Japan iPhone craze attracts global app developers
The iPhone’s popularity in Japan is cracking open an industry long thought inaccessible to outsiders. For years, the typical Japanese cell phone — built to operate on a network hardly used anywhere else in the world — has been stuffed with quirky games and other applications that cater to finicky local tastes.
That helps explain why Japan’s mobile phone industry earned the nickname “Galapagos” — drawing parallels to the exotic animals that evolved on the isolated islands off South America — and why cell phones are called “galakei,” which combines “keitai,” the Japanese word for cell phone, with Galapagos.
Foreign developers of applications for phones didn’t give the Japanese market a second thought because of its insularity. But that is changing as the iPhone, for which tens of thousands of applications have been created, dominates Japanese smartphone sales.
Everywhere one turns, on commuter trains and urban cafes, people are tapping away at their iPhone screens in a relatively rare Japanese embrace of technology that isn’t homegrown.
Azusa Furushima, a 22-year-old college student, who has an iPhone in a glittery Hello Kitty case, says she already has about 35 apps, including those for dieting and practicing typing.
American and other foreign developers for the iPhone now have eyes on this potentially lucrative market. And Japanese users, thanks to galakei culture that has long had services that charged small fees, such as “i-mode,” are used to paying for their applications.
“Japanese are well-educated. They will pay for applications,” said Brian Lee, a manager at Taiwan-based Penpower Inc., which sells an app for digitally organizing business cards. “A lot of developers are coming into this market.”
Japanese developers, previously trapped into targeting galakei, in turn have a chance for a piece of the global iPhone pie, which topped 3 billion application downloads globally in less than 18 months, according to Apple. Apple takes 30 percent of the application sales, but the rest goes to developers.
Apple doesn’t give iPhone sales breakdowns by country. But Japan makes up a significant chunk of the 70 million iPhones sold worldwide so far, including a record 14.1 million last quarter.
Smartphones, mostly iPhone models which top sales rankings, make up 16 percent of Japanese cell phone sales of 35 million a year, according to Gfk Marketing Services Japan, which track such data.
Finnish developer Rovio Mobile, behind the “Angry Birds” game, which has racked up 27 million global downloads in a year, introduced a Japanese-language version a month ago.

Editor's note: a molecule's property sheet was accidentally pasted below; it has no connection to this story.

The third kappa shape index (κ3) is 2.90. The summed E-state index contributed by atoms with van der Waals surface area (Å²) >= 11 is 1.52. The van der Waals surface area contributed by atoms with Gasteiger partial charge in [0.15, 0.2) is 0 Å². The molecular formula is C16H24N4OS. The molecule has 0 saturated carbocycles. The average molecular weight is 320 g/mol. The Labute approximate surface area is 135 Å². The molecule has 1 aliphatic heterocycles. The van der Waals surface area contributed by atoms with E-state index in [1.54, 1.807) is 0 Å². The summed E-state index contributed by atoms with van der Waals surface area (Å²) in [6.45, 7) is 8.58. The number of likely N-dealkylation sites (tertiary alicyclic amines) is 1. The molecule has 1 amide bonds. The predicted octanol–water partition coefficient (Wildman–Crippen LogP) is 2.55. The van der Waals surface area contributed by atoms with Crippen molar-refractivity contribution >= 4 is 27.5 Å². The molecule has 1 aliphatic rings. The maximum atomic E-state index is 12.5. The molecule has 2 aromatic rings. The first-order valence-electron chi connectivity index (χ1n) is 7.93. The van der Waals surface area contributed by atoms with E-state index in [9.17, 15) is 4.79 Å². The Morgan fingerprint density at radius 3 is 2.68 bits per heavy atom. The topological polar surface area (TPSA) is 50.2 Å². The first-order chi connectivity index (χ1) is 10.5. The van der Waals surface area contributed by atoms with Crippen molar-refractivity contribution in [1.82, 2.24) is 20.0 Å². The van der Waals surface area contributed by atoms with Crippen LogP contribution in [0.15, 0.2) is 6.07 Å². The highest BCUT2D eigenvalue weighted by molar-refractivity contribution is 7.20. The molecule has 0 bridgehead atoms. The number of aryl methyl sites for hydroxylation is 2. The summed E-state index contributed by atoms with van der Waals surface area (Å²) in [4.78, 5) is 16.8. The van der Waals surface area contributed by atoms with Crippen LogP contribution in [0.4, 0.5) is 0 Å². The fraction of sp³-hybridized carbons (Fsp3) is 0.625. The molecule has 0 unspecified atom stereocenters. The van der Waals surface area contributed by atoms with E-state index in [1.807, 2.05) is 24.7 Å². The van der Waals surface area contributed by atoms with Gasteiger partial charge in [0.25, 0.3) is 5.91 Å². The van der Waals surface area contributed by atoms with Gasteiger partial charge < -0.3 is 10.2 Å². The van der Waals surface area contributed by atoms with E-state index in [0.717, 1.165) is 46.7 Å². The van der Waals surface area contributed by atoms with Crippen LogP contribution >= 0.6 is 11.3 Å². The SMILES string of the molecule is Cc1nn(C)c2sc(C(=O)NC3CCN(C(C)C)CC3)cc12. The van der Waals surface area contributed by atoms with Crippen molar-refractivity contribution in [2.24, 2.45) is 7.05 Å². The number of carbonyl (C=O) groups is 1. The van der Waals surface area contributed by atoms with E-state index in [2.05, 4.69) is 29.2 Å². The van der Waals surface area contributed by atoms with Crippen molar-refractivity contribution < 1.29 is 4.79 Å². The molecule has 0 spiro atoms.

The game, which features bubbly headed peevish birds that fight pig-like creatures, has been No. 1 in iPhone games in the U.S. and 70 other nations. Hopes are high to move up from No. 6 to No. 1 someday in Japan as well.
Erin Gleason, spokeswoman for Foursquare, a popular location-based mobile application, says the service, which has more than 4 million users worldwide, is arriving in Japan soon, although she said details won’t be disclosed until early 2011.
“We will be focusing on internationalization in the next couple of quarters, and we feel that Japan is an important market for us,” she said.
The growing sales of smartphones running the Android operating system from Google Inc. are expected to expand the application business even further, from not just Softbank Corp., the only carrier to offer the iPhone, to giant rivals NTT DoCoMo and KDDI Corp.
Japanese electronic maker Sharp Corp. is even bringing out Android mobile devices called Galapagos — in a tongue-in-cheek self-deprecation that underlines the Japanese electronics maker’s ambitions for global appeal.
Cashing in on the iPhone fad comes in all sizes.
Hawken King, a 32-year-old Briton, who founded a tiny venture in Tokyo called Dadako, which means “brat” in Japanese, is doing all right, selling his product to just 20,000 iPhone users around the world. About half of them are American, but a third are Japanese.
His 115 yen ($1.40) “Facemakr” allows people to easily and smoothly create avatars, or facial likenesses, on iPhone’s touch panel, choosing images of noses, eyes and hairstyles.
Developers like King say the success of the iPhone has evened out the playing field, allowing for a diverse range of products, rather than a winner-take-all or carrier-controlled market, which in the past favored established companies over newcomers.
“We’ll soon see a wave of outside prospectors flooding in for the gold in the hills of Omotesando and Harajuku,” predicts Mark Hiratsuka, director of Snapp Media, an independent mobile application promoter, referring to the Tokyo areas equivalent of Silicon Valley.
“Right now, only the very smartest developers are aware of the potential here. We’re about to see that bust wide open,” he said.
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